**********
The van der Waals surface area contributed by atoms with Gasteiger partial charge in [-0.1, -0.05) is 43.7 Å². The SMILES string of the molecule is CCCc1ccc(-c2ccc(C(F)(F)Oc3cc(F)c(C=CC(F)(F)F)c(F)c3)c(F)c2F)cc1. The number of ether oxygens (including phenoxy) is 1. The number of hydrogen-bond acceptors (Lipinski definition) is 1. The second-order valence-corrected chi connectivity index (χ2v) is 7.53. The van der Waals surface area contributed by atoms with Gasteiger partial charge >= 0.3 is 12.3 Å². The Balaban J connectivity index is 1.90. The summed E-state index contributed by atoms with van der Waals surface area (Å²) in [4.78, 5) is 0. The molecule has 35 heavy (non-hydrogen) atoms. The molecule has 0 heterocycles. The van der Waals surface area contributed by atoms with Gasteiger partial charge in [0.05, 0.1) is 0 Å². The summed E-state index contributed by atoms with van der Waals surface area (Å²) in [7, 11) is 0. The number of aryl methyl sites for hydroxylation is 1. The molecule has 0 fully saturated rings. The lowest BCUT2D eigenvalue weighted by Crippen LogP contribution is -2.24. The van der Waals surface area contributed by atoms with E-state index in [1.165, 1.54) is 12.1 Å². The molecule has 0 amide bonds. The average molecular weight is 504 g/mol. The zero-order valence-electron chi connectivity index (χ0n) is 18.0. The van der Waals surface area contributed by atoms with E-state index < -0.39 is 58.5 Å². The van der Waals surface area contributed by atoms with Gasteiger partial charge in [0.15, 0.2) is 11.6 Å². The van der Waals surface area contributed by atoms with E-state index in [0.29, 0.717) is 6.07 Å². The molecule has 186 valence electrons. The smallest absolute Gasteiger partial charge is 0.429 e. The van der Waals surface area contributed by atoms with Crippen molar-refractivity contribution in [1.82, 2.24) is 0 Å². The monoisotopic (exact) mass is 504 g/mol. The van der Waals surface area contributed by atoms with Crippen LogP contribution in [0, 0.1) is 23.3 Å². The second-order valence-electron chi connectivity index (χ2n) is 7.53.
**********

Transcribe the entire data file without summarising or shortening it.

The van der Waals surface area contributed by atoms with Gasteiger partial charge in [-0.1, -0.05) is 43.7 Å². The SMILES string of the molecule is CCCc1ccc(-c2ccc(C(F)(F)Oc3cc(F)c(C=CC(F)(F)F)c(F)c3)c(F)c2F)cc1. The number of ether oxygens (including phenoxy) is 1. The number of hydrogen-bond acceptors (Lipinski definition) is 1. The second-order valence-corrected chi connectivity index (χ2v) is 7.53. The van der Waals surface area contributed by atoms with Gasteiger partial charge >= 0.3 is 12.3 Å². The Balaban J connectivity index is 1.90. The summed E-state index contributed by atoms with van der Waals surface area (Å²) in [4.78, 5) is 0. The molecule has 35 heavy (non-hydrogen) atoms. The molecule has 0 heterocycles. The van der Waals surface area contributed by atoms with Gasteiger partial charge in [0.05, 0.1) is 0 Å². The summed E-state index contributed by atoms with van der Waals surface area (Å²) in [7, 11) is 0. The number of aryl methyl sites for hydroxylation is 1. The molecule has 0 fully saturated rings. The lowest BCUT2D eigenvalue weighted by Crippen LogP contribution is -2.24. The van der Waals surface area contributed by atoms with E-state index in [1.165, 1.54) is 12.1 Å². The molecule has 0 amide bonds. The average molecular weight is 504 g/mol. The zero-order valence-electron chi connectivity index (χ0n) is 18.0. The van der Waals surface area contributed by atoms with E-state index < -0.39 is 58.5 Å². The van der Waals surface area contributed by atoms with Gasteiger partial charge in [0.15, 0.2) is 11.6 Å². The van der Waals surface area contributed by atoms with E-state index in [0.29, 0.717) is 6.07 Å². The molecule has 186 valence electrons. The smallest absolute Gasteiger partial charge is 0.429 e. The van der Waals surface area contributed by atoms with Crippen molar-refractivity contribution in [1.82, 2.24) is 0 Å². The monoisotopic (exact) mass is 504 g/mol. The van der Waals surface area contributed by atoms with Crippen LogP contribution in [0, 0.1) is 23.3 Å². The second-order valence-electron chi connectivity index (χ2n) is 7.53.